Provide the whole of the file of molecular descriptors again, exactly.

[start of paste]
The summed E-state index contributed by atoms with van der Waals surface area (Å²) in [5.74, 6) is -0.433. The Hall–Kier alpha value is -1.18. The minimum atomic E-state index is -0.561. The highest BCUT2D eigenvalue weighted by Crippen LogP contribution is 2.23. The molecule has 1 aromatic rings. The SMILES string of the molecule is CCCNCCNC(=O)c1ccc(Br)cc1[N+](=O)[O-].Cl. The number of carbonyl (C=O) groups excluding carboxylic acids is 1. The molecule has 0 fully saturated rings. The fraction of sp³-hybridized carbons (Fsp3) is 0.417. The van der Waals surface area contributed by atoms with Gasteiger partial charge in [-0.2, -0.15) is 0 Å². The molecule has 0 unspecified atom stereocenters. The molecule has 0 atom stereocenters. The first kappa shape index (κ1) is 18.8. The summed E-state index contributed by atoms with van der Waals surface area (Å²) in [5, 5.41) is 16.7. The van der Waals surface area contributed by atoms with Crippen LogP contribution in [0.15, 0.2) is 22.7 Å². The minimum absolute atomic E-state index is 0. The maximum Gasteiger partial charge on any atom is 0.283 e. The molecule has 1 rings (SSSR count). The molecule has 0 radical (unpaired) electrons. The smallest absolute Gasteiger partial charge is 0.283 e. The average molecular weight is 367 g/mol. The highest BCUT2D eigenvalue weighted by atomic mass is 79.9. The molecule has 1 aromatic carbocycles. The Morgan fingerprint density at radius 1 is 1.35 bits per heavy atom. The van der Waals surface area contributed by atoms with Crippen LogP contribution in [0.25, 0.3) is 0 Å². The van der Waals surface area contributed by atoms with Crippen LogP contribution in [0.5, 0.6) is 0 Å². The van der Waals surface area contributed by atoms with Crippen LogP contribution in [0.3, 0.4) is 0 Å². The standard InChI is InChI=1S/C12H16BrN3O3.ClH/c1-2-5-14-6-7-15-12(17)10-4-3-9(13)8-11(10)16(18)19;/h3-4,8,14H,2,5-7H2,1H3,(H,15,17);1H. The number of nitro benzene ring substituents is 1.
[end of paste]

The summed E-state index contributed by atoms with van der Waals surface area (Å²) in [5.74, 6) is -0.433. The Hall–Kier alpha value is -1.18. The minimum atomic E-state index is -0.561. The highest BCUT2D eigenvalue weighted by Crippen LogP contribution is 2.23. The molecule has 1 aromatic rings. The SMILES string of the molecule is CCCNCCNC(=O)c1ccc(Br)cc1[N+](=O)[O-].Cl. The number of carbonyl (C=O) groups excluding carboxylic acids is 1. The molecule has 0 fully saturated rings. The fraction of sp³-hybridized carbons (Fsp3) is 0.417. The van der Waals surface area contributed by atoms with Gasteiger partial charge in [-0.2, -0.15) is 0 Å². The molecule has 0 unspecified atom stereocenters. The molecule has 0 atom stereocenters. The first kappa shape index (κ1) is 18.8. The summed E-state index contributed by atoms with van der Waals surface area (Å²) in [5, 5.41) is 16.7. The van der Waals surface area contributed by atoms with Crippen LogP contribution in [0.15, 0.2) is 22.7 Å². The minimum absolute atomic E-state index is 0. The maximum Gasteiger partial charge on any atom is 0.283 e. The molecule has 1 rings (SSSR count). The molecule has 0 radical (unpaired) electrons. The smallest absolute Gasteiger partial charge is 0.283 e. The average molecular weight is 367 g/mol. The highest BCUT2D eigenvalue weighted by atomic mass is 79.9. The molecule has 1 aromatic carbocycles. The Morgan fingerprint density at radius 1 is 1.35 bits per heavy atom. The van der Waals surface area contributed by atoms with Crippen LogP contribution in [0.25, 0.3) is 0 Å². The van der Waals surface area contributed by atoms with Crippen LogP contribution in [0.5, 0.6) is 0 Å². The van der Waals surface area contributed by atoms with Crippen LogP contribution in [0.3, 0.4) is 0 Å². The standard InChI is InChI=1S/C12H16BrN3O3.ClH/c1-2-5-14-6-7-15-12(17)10-4-3-9(13)8-11(10)16(18)19;/h3-4,8,14H,2,5-7H2,1H3,(H,15,17);1H. The number of nitro benzene ring substituents is 1.